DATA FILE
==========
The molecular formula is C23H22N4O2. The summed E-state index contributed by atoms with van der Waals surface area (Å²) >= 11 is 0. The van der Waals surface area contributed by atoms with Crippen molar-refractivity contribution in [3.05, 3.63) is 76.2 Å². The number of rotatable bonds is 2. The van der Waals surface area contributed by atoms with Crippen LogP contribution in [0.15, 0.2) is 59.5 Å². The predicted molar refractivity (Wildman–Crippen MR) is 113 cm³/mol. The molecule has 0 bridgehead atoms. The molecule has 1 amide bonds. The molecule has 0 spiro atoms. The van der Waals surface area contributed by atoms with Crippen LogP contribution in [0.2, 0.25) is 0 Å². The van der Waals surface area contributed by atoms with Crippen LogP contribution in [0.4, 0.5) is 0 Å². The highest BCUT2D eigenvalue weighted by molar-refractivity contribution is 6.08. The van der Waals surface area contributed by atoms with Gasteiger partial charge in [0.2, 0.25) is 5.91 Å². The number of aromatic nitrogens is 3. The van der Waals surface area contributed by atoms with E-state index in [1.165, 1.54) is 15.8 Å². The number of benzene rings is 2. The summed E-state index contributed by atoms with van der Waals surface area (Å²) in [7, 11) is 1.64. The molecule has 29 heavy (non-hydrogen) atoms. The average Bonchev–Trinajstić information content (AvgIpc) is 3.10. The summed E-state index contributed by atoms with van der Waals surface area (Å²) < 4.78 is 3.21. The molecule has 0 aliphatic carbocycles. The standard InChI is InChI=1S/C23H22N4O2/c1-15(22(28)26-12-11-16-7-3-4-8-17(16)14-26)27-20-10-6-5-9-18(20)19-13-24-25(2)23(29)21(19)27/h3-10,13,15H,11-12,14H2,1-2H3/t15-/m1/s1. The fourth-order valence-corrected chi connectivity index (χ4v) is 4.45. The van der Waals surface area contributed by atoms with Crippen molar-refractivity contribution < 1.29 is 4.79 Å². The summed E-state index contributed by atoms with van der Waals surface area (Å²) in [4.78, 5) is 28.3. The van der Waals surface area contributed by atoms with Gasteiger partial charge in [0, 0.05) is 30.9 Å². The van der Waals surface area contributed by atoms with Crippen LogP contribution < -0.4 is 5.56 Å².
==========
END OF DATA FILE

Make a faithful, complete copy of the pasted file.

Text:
The molecular formula is C23H22N4O2. The summed E-state index contributed by atoms with van der Waals surface area (Å²) >= 11 is 0. The van der Waals surface area contributed by atoms with Crippen molar-refractivity contribution in [3.05, 3.63) is 76.2 Å². The number of rotatable bonds is 2. The van der Waals surface area contributed by atoms with Crippen LogP contribution in [0.15, 0.2) is 59.5 Å². The predicted molar refractivity (Wildman–Crippen MR) is 113 cm³/mol. The molecule has 0 bridgehead atoms. The molecule has 1 amide bonds. The molecule has 0 spiro atoms. The van der Waals surface area contributed by atoms with Crippen LogP contribution in [0.2, 0.25) is 0 Å². The van der Waals surface area contributed by atoms with Crippen LogP contribution in [0.4, 0.5) is 0 Å². The highest BCUT2D eigenvalue weighted by molar-refractivity contribution is 6.08. The van der Waals surface area contributed by atoms with Gasteiger partial charge in [0.2, 0.25) is 5.91 Å². The number of aromatic nitrogens is 3. The van der Waals surface area contributed by atoms with E-state index in [1.165, 1.54) is 15.8 Å². The number of benzene rings is 2. The summed E-state index contributed by atoms with van der Waals surface area (Å²) in [7, 11) is 1.64. The molecule has 29 heavy (non-hydrogen) atoms. The average Bonchev–Trinajstić information content (AvgIpc) is 3.10. The summed E-state index contributed by atoms with van der Waals surface area (Å²) < 4.78 is 3.21. The molecule has 0 aliphatic carbocycles. The standard InChI is InChI=1S/C23H22N4O2/c1-15(22(28)26-12-11-16-7-3-4-8-17(16)14-26)27-20-10-6-5-9-18(20)19-13-24-25(2)23(29)21(19)27/h3-10,13,15H,11-12,14H2,1-2H3/t15-/m1/s1. The fourth-order valence-corrected chi connectivity index (χ4v) is 4.45. The van der Waals surface area contributed by atoms with Crippen molar-refractivity contribution < 1.29 is 4.79 Å². The summed E-state index contributed by atoms with van der Waals surface area (Å²) in [4.78, 5) is 28.3. The van der Waals surface area contributed by atoms with Gasteiger partial charge in [0, 0.05) is 30.9 Å². The van der Waals surface area contributed by atoms with Crippen LogP contribution < -0.4 is 5.56 Å².